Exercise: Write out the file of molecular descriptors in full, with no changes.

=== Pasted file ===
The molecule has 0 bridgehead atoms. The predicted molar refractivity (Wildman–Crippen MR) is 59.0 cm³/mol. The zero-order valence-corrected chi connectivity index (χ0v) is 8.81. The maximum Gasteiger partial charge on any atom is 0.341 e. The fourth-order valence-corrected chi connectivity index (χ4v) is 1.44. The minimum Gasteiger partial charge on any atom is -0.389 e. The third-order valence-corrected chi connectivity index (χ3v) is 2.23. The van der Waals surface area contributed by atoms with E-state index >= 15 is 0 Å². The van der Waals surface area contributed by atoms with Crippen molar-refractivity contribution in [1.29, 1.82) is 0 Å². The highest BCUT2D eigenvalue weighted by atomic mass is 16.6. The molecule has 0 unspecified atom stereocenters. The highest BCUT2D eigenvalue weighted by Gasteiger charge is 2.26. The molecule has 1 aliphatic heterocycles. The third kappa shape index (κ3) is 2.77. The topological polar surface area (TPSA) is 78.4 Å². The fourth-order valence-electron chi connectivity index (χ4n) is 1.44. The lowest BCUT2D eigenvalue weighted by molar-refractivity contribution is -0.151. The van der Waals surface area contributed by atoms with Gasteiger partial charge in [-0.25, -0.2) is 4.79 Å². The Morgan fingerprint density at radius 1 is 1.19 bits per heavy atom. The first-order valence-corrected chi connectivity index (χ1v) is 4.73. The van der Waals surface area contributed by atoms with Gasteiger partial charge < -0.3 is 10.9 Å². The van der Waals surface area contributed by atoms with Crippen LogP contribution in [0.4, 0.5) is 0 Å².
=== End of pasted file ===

The molecule has 0 bridgehead atoms. The predicted molar refractivity (Wildman–Crippen MR) is 59.0 cm³/mol. The zero-order valence-corrected chi connectivity index (χ0v) is 8.81. The maximum Gasteiger partial charge on any atom is 0.341 e. The fourth-order valence-corrected chi connectivity index (χ4v) is 1.44. The minimum Gasteiger partial charge on any atom is -0.389 e. The third-order valence-corrected chi connectivity index (χ3v) is 2.23. The van der Waals surface area contributed by atoms with E-state index >= 15 is 0 Å². The van der Waals surface area contributed by atoms with Crippen molar-refractivity contribution in [1.29, 1.82) is 0 Å². The highest BCUT2D eigenvalue weighted by atomic mass is 16.6. The molecule has 0 unspecified atom stereocenters. The highest BCUT2D eigenvalue weighted by Gasteiger charge is 2.26. The molecule has 1 aliphatic heterocycles. The third kappa shape index (κ3) is 2.77. The topological polar surface area (TPSA) is 78.4 Å². The fourth-order valence-electron chi connectivity index (χ4n) is 1.44. The lowest BCUT2D eigenvalue weighted by molar-refractivity contribution is -0.151. The van der Waals surface area contributed by atoms with Gasteiger partial charge in [-0.25, -0.2) is 4.79 Å². The Morgan fingerprint density at radius 1 is 1.19 bits per heavy atom. The first-order valence-corrected chi connectivity index (χ1v) is 4.73. The van der Waals surface area contributed by atoms with Gasteiger partial charge < -0.3 is 10.9 Å². The van der Waals surface area contributed by atoms with Crippen LogP contribution in [0.4, 0.5) is 0 Å².